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Neuroblastoma Treatment (PDQ®): Treatment - Health Professional Information [NCI] - General Information About Neuroblastoma

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These specific genetic changes may be combined with traditional clinical factors such as patient age and tumor stage to refine neuroblastoma risk classes.

Children whose tumors have lost a copy of 11q are older at diagnosis, and their tumors contain more segmental chromosome changes in gene copy number compared with children whose tumors show MYCN amplification.[19,20] Moreover, segmental chromosome changes not detected at diagnosis may be found in neuroblastomas at relapse. This suggests that clinically important tumor progression is associated with accumulation of segmental chromosomal alterations.[21]

Molecular features

Approximately 6% to 10% of sporadic neuroblastomas carry somatic ALK-activating mutations, and an additional 3% to 4% have a high frequency of ALK gene amplification. The mutations result in constitutive phosphorylation of ALK, leading to dysregulation of cell signaling and uncontrolled proliferation of the ALK-mutant neuroblasts. Thus, inhibition of ALK kinase is a potential target for treatment of neuroblastoma, especially in children whose tumors harbor an ALK mutation or ALK gene amplification.[22]

Genome-wide association studies in children with neuroblastoma have found common single-nucleotide polymorphisms (SNPs) associated with a modest susceptibility to develop high-risk neuroblastoma.[23,24] Other SNPs are associated with susceptibility to develop low-risk neuroblastoma.[24] SNPs associated with race predict a higher incidence of neuroblastoma and worse outcome.[25]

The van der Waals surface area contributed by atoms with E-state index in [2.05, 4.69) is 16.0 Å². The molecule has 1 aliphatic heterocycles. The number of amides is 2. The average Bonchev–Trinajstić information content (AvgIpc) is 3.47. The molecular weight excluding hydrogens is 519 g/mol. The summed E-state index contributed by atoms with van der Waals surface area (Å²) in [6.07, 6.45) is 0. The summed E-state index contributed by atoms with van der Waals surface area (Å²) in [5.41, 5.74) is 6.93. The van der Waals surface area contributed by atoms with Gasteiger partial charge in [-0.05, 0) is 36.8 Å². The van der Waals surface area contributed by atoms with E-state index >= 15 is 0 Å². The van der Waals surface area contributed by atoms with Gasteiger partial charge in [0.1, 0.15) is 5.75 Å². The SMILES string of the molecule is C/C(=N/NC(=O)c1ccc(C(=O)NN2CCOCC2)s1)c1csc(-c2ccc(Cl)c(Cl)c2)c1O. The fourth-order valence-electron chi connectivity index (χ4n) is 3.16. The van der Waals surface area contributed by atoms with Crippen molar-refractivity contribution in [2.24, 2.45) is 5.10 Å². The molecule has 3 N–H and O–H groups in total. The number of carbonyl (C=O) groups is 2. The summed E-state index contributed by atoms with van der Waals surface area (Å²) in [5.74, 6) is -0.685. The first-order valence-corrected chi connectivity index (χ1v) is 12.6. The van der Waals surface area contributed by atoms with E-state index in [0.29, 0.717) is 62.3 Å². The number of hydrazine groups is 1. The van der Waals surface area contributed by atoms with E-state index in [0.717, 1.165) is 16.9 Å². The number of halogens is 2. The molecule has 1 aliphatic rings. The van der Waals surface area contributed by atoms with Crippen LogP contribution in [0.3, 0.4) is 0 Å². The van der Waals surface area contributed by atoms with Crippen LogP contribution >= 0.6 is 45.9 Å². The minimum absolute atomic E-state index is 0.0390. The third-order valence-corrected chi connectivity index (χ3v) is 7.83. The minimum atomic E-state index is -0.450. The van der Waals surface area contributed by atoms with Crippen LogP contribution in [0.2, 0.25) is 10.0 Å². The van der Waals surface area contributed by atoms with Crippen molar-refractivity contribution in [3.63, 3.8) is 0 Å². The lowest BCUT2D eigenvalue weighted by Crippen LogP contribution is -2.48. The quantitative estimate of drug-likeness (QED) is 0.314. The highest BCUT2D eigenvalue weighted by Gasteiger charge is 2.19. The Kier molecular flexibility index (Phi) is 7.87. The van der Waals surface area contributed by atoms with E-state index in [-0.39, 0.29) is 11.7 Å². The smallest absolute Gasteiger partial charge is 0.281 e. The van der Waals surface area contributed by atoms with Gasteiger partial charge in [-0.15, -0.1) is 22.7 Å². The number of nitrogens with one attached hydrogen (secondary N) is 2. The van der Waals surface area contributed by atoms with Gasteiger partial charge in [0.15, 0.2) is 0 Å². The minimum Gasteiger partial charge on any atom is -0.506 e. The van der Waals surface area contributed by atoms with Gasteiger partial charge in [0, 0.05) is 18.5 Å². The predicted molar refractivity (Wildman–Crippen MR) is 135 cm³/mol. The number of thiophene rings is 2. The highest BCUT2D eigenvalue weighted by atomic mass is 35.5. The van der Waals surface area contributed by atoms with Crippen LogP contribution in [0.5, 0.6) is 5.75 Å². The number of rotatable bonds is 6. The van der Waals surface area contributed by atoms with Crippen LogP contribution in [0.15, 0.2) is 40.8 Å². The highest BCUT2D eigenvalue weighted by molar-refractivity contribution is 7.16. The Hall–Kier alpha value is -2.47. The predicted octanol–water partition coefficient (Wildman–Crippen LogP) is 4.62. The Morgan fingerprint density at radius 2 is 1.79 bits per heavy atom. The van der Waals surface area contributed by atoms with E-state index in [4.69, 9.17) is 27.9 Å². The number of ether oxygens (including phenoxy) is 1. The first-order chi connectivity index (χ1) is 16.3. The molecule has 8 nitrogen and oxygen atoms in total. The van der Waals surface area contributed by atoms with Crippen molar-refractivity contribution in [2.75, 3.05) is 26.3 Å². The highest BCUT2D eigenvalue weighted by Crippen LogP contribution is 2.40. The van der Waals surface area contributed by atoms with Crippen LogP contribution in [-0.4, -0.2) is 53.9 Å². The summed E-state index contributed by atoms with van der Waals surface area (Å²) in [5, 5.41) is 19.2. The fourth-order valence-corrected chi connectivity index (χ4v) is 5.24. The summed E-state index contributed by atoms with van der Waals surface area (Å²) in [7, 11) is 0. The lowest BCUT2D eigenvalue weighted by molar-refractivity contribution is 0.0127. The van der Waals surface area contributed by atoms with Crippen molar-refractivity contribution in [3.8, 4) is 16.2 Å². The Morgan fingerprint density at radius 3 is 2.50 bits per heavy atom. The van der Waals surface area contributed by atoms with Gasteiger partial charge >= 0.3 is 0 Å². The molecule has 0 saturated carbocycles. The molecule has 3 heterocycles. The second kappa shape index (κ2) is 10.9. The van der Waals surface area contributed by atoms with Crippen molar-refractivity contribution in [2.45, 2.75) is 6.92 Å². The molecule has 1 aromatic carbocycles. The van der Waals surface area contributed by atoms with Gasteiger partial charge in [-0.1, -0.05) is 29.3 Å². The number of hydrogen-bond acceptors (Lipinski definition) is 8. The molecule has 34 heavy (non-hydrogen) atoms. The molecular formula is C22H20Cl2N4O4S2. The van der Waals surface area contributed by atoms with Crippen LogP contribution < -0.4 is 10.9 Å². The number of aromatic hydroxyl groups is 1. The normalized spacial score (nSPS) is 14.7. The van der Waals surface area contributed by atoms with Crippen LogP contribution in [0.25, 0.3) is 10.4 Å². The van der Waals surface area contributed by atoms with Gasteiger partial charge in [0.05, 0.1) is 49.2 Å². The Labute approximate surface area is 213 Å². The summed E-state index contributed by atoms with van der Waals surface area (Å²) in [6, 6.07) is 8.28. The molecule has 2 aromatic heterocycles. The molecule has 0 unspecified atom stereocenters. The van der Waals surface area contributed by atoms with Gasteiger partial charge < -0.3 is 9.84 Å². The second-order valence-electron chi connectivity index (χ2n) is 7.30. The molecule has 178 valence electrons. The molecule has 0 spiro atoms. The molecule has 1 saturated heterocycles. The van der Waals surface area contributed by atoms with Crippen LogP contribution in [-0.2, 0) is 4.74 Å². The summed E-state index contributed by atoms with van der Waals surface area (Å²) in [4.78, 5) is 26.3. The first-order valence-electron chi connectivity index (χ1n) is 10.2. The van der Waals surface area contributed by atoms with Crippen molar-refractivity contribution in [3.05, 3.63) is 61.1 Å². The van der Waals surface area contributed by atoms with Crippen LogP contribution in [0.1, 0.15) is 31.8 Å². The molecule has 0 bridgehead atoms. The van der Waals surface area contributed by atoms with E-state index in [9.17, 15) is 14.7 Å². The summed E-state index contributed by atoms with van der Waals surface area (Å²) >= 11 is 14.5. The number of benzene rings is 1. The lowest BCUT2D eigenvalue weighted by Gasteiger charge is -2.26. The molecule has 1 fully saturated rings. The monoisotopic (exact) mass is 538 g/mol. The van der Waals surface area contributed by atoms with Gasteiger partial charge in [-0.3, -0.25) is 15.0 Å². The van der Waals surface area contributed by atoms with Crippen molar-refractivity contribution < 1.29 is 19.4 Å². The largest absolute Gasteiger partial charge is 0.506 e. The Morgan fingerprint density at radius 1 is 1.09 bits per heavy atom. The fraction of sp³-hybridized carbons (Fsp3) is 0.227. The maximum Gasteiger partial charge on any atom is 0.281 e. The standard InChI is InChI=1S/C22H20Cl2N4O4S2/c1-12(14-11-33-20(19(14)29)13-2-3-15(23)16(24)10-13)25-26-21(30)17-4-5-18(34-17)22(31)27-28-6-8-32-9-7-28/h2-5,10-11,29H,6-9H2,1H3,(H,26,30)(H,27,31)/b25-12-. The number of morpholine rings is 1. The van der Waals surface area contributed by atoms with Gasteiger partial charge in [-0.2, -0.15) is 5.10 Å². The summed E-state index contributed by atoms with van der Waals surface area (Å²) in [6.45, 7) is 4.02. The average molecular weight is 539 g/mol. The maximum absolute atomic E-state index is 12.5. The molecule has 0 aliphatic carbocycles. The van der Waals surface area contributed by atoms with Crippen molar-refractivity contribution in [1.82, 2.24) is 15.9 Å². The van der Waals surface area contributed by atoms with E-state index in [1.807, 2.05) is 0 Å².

Large genomic studies have found few recurrent gene mutations in patients with neuroblastoma, including ALK (9.2%), PTPN11 (2.9%), ATRX (2.5%; 7.1% focal deletions), MYCN (1.7%), and NRAS (0.8%).[19,21,26,27]ATRX is involved in epigenetic gene silencing and telomere length. ATRX mutation without MYCN amplification is associated with older age at diagnosis in adolescents and young adults with metastatic neuroblastoma.[28] It is unclear whether an ATRX mutation is an independent prognostic risk factor.

Neuroblastoma Screening

Current data do not support neuroblastoma screening. Screening at the ages of 3 weeks, 6 months, or 1 year caused no reduction in the incidence of advanced-stage neuroblastoma with unfavorable biological characteristics in older children, nor did it reduce the number of deaths from neuroblastoma in infants screened at any age.[11,12] No public health benefits have been shown from screening infants for neuroblastoma at these ages. (Refer to the PDQ summary on Neuroblastoma Screening for more information.)

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